About the Author
Khushwant Singh is India's best-known writer and columnist. He has been founder-editor of Yojana and editor of the Illustrated Weekly of India, the National Herald and the Hindustan Times. He is the author of classics such as Train to Pakistan, I Shall Not Hear the Nightingale and Delhi. His latest novel, The Sunset Club, written when he was 95, was published by Penguin Books in 2010. His non-fiction includes the classic two-volume A History of the Sikhs, a number of translations and works on Sikh religion and culture, Delhi, nature, current affairs and Urdu poetry. His autobiography, Truth, Love and a Little Malice, was published by Penguin Books in 2002.
Khushwant Singh was a member of Parliament from 1980 to 1986. He was awarded the Padma Bhushan in 1974 but returned the decoration in 1984 in protest against the storming of the Golden Temple in Amritsar by the Indian army. In 2007, he was awarded the Padma Vibhushan.
Among the other awards he has received are the Punjab Ratan, the Sulabh International award for the most honest Indian of the year, and honorary doctorates from several universities.
I am now in what, according to traditional Hindu belief, is the fourth and final stage of life, sanyaas. I should be meditating in solitude, I should have shed all attachments and all interest in worldly things. According to Guru Nanak, a person who lives into his nineties feels weak, does not understand the reason for his weakness and keeps lying down.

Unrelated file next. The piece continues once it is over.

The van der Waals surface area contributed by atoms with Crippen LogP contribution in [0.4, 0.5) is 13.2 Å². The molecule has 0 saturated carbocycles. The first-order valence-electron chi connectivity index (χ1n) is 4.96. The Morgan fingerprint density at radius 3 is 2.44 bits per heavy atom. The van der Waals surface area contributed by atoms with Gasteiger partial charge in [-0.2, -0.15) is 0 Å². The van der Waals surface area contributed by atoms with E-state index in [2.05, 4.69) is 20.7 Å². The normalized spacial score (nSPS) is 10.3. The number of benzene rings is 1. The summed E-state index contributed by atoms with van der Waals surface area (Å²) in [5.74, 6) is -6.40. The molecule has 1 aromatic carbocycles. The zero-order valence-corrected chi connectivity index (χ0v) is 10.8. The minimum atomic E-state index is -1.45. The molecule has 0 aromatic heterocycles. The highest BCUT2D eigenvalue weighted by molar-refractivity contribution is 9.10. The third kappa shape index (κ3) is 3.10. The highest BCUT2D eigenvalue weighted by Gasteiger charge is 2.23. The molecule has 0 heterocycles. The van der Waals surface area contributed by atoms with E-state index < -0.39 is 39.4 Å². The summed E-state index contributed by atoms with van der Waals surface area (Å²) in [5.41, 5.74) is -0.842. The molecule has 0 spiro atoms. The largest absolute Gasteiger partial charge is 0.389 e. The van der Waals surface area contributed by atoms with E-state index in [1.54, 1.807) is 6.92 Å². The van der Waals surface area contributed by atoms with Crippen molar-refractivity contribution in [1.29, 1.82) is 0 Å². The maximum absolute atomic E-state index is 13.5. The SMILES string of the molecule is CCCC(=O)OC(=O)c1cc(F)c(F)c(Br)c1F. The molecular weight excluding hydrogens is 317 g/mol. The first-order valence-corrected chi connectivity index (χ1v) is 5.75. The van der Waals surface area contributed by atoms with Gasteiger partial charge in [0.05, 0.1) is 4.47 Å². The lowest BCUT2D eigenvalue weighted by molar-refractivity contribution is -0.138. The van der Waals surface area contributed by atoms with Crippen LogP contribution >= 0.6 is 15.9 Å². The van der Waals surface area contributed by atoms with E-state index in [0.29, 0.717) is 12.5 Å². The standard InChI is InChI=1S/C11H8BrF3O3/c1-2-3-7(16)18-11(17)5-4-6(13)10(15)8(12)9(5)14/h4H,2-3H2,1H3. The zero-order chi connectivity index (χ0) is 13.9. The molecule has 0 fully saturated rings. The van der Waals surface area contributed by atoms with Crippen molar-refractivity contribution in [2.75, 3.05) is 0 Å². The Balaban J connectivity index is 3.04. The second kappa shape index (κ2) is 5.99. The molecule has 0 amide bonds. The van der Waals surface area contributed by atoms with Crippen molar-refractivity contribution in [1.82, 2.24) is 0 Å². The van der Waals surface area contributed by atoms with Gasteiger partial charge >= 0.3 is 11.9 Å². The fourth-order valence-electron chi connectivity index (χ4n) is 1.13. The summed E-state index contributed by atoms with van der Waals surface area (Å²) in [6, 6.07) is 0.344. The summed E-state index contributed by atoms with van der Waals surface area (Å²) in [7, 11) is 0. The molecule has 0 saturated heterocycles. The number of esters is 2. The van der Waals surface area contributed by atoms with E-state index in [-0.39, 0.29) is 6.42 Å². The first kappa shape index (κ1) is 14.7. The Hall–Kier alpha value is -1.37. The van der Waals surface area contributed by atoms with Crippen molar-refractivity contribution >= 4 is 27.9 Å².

I haven't reached either of those stages of my life just yet.
At ninety-eight, I count myself lucky that I still enjoy my single malt whiskey at seven every evening. I relish tasty food, and look forward to hearing the latest gossip and scandal.
I tell people who drop in to see me, 'If you have nothing nice to say about anyone, come and sit beside me.' I retain my curiosity about the world around me; I enjoy the company of beautiful women; I take joy in poetry and literature, and in watching nature.
And despite Guru Nanak's predictions about a man who lives to my age, I do not spend a lot of time lying down-I still rise at four every morning and spend most of the day sitting in my armchair, reading and writing. All my life I've worked hard; I've been a man of habit and stuck to a disciplined daily routine for over fifty years. That has stood me in good stead into my nineties.
But I have slowed down considerably in the past year. I tire more easily, and have grown quite deaf. These days, I often remove my hearing aid, since the noise of the TV and the chatter of visitors wear me out. And I find myself relishing the silence that deafness brings. As I sit enveloped in silence, I often look back on my life, thinking about what has enriched it, what and who have been important to me; the mistakes I've made and the regrets I have. I think about the precious time I wasted in pointless rituals, in socializing, and spending years of my working life as a lawyer and then a diplomat, until I took to writing. I think about the importance of kindness in daily life; the healing power of laughter-including the ability to laugh at oneself; and what it takes to be honest-both with others and with oneself.
My life has had its ups and downs, but I've lived it fully, and I think I have learnt its
TIME FOR REFLECTION
NO NEED TO RETIRE HURT
THE STATE OF THE NATION
THE IMPORTANCE OF GANDHI
WHAT RELIGION MEANS TO ME
URDU POETRY, MY PASSION
GHALIB, THE GREATEST OF THEM ALL
THE BUSINESS OF WRITING
WHAT IT TAKES TO BE A WRITER
JOURNALISM THEN AND NOW
The English-Language Paradox
To Prohibit Is to Promote
Greed: The Deadliest Sin of All
When It Comes to Sex
The Qualities of a President
The Highest Award
POETRY IS PRICELESS
DEALING WITH DEATH
TWELVE TIPS TO UVE LONG AND BE HAPPY
HUMOUR IS A LETHAL WEAPON
Children’s Books (380)
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